- #1

SithsNGiggles

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## Homework Statement

Determine the result of the integral without using the Fundamental Theorem of Calculus:

##\displaystyle\int_{-\pi}^{\pi} \sin^2{t} \cos{2t} dt##,

given the orthonormal basis ##\left\{ \dfrac{1}{\sqrt{2}}, \cos{t}, \cos{2t} \right\}##.## Homework Equations

Parseval's relation, as per my lecture notes:

Let ##V## be an inner product space with an orthonormal basis ##\{ x_1, x_2, \ldots, x_n \}##. Then ##\forall u,v \in V##, with ##u=\displaystyle \sum_{i=1}^n a_i x_i## and ##v=\displaystyle \sum_{i=1}^n b_i x_i##, we have

##\langle u,v \rangle = \displaystyle \sum_{i=1}^n a_i \overline{b_i}##, where

##a_i = \langle u, x_i\rangle## and ##b_i = \langle v,x_i\rangle##.

The inner product we were using in this particular example is defined by ##\langle f,g\rangle := \dfrac{1}{\pi} \displaystyle \int_{-\pi}^{\pi} f(t)g(t) dt##.

## The Attempt at a Solution

This was an example done during class, but it was done quickly just as class was ending.

I can see that ##\left\langle \sin^2{t}, \cos{2t} \right\rangle = \dfrac{1}{\pi}\displaystyle\int_{-\pi}^{\pi} \sin^2{t} \cos{2t} dt##, so the integral itself will be ##\pi \left\langle \sin^2{t}, \cos{2t} \right\rangle##.

So, I clearly have to determine the inner product ##\left\langle \sin^2{t}, \cos{2t} \right\rangle##.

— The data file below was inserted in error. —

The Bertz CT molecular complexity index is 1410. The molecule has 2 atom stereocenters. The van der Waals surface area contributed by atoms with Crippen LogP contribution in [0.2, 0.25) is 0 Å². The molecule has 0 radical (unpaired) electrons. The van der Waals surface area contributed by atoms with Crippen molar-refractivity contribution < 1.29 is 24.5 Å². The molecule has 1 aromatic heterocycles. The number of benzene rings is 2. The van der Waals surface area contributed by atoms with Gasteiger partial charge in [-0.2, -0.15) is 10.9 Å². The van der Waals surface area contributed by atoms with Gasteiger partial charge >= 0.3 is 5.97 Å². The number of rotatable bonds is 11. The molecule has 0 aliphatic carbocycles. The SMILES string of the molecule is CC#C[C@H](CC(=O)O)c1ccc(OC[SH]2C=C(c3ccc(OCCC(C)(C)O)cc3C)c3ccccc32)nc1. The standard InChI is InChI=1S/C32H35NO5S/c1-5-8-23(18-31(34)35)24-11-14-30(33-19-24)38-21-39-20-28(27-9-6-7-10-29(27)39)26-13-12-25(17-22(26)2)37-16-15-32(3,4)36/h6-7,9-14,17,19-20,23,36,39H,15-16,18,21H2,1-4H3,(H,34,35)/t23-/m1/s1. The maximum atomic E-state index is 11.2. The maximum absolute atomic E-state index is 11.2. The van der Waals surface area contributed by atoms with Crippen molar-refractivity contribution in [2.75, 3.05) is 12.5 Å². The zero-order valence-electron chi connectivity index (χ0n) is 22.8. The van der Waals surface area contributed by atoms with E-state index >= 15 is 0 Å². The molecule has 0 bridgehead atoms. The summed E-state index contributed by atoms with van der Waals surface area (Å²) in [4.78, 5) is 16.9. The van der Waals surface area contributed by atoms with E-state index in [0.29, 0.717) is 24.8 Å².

##\sin^2{t} \in \mbox{span}\left\{ \dfrac{1}{\sqrt{2}}, \cos{t}, \cos{2t} \right\}##, since ##\sin^2{t}## can be written as the linear combination ##\dfrac{1}{\sqrt{2}} \cdot \dfrac{1}{\sqrt{2}} + \left(-\dfrac{1}{2}\right) \cos{2t}##.

I've tried recreating what the instructor presented:

##\left\langle \sin^2{t},\cos{2t} \right\rangle = \left\langle \dfrac{1}{\sqrt{2}} \cdot \dfrac{1}{\sqrt{2}} + \left(-\dfrac{1}{2}\right) \cos{2t}, \cos{2t} \right\rangle##

(Skipping some steps, and applying the linearity property of inner product)

##\left\langle \sin^2{t},\cos{2t} \right\rangle = \dfrac{1}{\sqrt{2}}\left\langle \dfrac{1}{\sqrt{2}}, \cos{2t} \right\rangle + \left(-\dfrac{1}{2}\right) \left\langle\cos{2t}, \cos{2t} \right\rangle##

##\left\langle \sin^2{t},\cos{2t} \right\rangle = 0 + \left(-\dfrac{1}{2}\right)##

From this, we get

##\displaystyle\int_{-\pi}^{\pi} \sin^2{t} \cos{2t} dt = -\dfrac{\pi}{2}##.

I've looked over this multiple times, but I can't seem to see where Parseval's relation comes into play. It could be that I've recreated the wrong thing and found some other way to find the answer. Any ideas where I might have gone wrong? Thanks